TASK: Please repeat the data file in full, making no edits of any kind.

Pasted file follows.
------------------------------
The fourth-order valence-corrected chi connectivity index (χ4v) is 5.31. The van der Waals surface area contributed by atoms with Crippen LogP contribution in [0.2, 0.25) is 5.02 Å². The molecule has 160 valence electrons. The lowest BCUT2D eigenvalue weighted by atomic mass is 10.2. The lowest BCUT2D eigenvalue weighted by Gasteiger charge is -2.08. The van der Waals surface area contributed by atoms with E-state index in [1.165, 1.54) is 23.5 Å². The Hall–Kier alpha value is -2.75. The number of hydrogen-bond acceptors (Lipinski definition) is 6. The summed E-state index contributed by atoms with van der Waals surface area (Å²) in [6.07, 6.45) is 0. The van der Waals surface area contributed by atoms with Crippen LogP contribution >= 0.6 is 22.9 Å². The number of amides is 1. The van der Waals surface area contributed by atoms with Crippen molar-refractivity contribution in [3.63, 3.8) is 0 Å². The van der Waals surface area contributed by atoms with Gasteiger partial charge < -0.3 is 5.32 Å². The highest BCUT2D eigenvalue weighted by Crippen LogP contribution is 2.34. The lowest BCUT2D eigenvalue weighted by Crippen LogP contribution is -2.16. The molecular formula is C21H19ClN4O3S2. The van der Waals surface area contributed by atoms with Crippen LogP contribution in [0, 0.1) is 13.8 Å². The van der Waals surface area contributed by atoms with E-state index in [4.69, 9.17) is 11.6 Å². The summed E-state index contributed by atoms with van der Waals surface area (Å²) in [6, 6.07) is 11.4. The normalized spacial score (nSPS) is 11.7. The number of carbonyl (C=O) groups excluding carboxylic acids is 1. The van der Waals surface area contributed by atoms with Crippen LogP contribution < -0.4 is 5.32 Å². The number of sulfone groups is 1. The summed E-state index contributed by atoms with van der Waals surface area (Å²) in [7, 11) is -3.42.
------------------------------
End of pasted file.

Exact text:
The fourth-order valence-corrected chi connectivity index (χ4v) is 5.31. The van der Waals surface area contributed by atoms with Crippen LogP contribution in [0.2, 0.25) is 5.02 Å². The molecule has 160 valence electrons. The lowest BCUT2D eigenvalue weighted by atomic mass is 10.2. The lowest BCUT2D eigenvalue weighted by Gasteiger charge is -2.08. The van der Waals surface area contributed by atoms with E-state index in [1.165, 1.54) is 23.5 Å². The Hall–Kier alpha value is -2.75. The number of hydrogen-bond acceptors (Lipinski definition) is 6. The summed E-state index contributed by atoms with van der Waals surface area (Å²) in [6.07, 6.45) is 0. The van der Waals surface area contributed by atoms with Crippen LogP contribution >= 0.6 is 22.9 Å². The number of amides is 1. The van der Waals surface area contributed by atoms with Crippen molar-refractivity contribution in [3.63, 3.8) is 0 Å². The van der Waals surface area contributed by atoms with Gasteiger partial charge < -0.3 is 5.32 Å². The highest BCUT2D eigenvalue weighted by Crippen LogP contribution is 2.34. The lowest BCUT2D eigenvalue weighted by Crippen LogP contribution is -2.16. The molecular formula is C21H19ClN4O3S2. The van der Waals surface area contributed by atoms with Crippen LogP contribution in [0, 0.1) is 13.8 Å². The van der Waals surface area contributed by atoms with E-state index in [4.69, 9.17) is 11.6 Å². The summed E-state index contributed by atoms with van der Waals surface area (Å²) in [6, 6.07) is 11.4. The normalized spacial score (nSPS) is 11.7. The number of carbonyl (C=O) groups excluding carboxylic acids is 1. The van der Waals surface area contributed by atoms with Crippen LogP contribution < -0.4 is 5.32 Å². The number of sulfone groups is 1. The summed E-state index contributed by atoms with van der Waals surface area (Å²) in [7, 11) is -3.42.